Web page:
“Parentheses” (and quotations)


Joakim Nådell: Axel Towers, København, Denmark, 2018

by William Flesch

Geoffrey Nunberg (somewhere) makes the point that parentheses and quotations follow similar typographical, and, you could say syntactic rules: If you open a parentheses (with a lunula) you have to close it (with another, facing the opposite way).  Likewise if you open a direct quotation (with raised, inverted commas (auf Englisch, zumindest), you have to close it (with reverted commas, but at the top of the line as well (das gilt auch für Deutsch für die „Gänsefüßchen”)). (Look closely at what surrounds the words “inverted commas;” there’s also a more minor question about punctuation, which can sometimes go inside a closing mark without suggesting that it’s part of the original inscription, whereas parenthetical insertions are treated as either part of a sentence, so that there is no punctuation mark just before the last lunula, or they are sentences in themselves, as here, so that the parenthetical at the end of the previous sentence is part of a longer sequence of words and therefore does not itself end with a punctuation mark, whereas this parenthesis is a stand-alone sentence, so it does.)

Another typographical convention that intuits the similarity is the rule that when you break a quotation into paragraphs, you open each paragraph with inverted commas, but only put the reverted commas at the end of the entire quotation.  (Cf. Virginia Woolf’s The Waves as a good example of the Hogarth Press’s conformity to this rule.)  Similarly, parentheticals that are broken into paragraphs have opening (concave) lunulae at the beginning of every paragraph but closing (convex) lunulae only at the end of the entire parenthesis (I am using “concave” and “convex” as understood intuitively, perhaps: the opening lunula opens an interior space: the closing lunula pushes us onward into the flow of the larger discourse).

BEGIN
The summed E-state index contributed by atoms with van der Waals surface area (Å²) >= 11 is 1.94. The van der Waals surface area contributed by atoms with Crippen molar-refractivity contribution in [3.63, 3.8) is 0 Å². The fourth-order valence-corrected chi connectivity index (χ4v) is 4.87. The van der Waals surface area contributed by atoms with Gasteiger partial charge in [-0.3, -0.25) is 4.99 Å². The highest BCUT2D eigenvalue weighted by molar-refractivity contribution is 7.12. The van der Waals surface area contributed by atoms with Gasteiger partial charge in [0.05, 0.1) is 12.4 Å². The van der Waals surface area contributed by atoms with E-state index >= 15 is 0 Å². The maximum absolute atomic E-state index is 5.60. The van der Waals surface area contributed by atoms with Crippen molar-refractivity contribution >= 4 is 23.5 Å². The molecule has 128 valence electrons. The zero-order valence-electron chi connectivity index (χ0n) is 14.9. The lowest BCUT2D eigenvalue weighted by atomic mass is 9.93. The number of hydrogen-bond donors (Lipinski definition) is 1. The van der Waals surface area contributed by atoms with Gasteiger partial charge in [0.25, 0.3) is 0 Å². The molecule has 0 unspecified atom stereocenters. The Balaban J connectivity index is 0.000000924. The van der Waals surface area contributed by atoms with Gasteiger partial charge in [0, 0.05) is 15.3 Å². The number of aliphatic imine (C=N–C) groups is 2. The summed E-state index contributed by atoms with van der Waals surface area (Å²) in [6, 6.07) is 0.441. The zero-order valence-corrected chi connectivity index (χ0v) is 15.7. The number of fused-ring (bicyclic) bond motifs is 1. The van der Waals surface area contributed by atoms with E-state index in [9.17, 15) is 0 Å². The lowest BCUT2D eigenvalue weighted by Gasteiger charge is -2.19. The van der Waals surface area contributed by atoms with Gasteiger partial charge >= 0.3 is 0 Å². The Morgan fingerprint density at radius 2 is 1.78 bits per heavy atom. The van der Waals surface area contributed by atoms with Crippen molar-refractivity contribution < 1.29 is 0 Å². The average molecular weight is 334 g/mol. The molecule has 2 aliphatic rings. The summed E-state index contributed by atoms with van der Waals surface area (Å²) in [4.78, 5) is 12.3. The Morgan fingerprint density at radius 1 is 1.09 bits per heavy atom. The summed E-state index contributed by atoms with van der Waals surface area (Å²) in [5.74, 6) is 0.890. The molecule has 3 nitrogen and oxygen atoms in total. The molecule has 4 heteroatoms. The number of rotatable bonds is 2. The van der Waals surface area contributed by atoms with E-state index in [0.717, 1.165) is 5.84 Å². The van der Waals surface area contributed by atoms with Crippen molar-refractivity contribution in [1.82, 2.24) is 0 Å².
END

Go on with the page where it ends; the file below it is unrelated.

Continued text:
I was thinking about this the other day, and realizing that there is an interesting and symmetrical difference between quotations and parentheses.  A parenthetical phrase (like this one) may refer to things outside of it, parts of the sentence it inhabits (say) that have no reciprocal need for the parenthesis (which is why it’s parenthetical; look at how cleverly Pope allows you so skip parentheses in The Rape of the Lock without disturbing the rhyme scheme (though parenthetical phrases will often contribute (“(not in vain)” (The Essay on Criticism)) to the meter)).

Quotations on the other hand must not refer to the quoting context, since they precede it logically and temporally.  (“Scare quoted” material may, I suppose, but here they’re pretty much meant to quote the context.)  So parentheses are outward-looking, supplemental to the discourse in which they appear, but quotation is inward-looking. The quoting context is the late-coming supplement, unregarded by the haughty indifference of the quoted words.

About the Author

William Flesch is the author, most recently, of Comeuppance: Costly Signaling, Altruistic Punishment, and Other Biological Components of Fiction (Harvard, 2008), and The Facts on File Companion to 19th Century British Literature.  He teaches the history of poetry as well as the theory of poetic and narrative form at Brandeis, and has been International Chair Professor at the National Taipei University of Technology (2012) and Old Dominion Fellow of the Humanities Council and Visiting Professor at Princeton (2014-15).

Publication Rights

First published in Arcade. Republished here under a Creative Commons Attribution-NonCommercial-ShareAlike 3.0 United States license.


Photograph reproduced under the Unsplash License.

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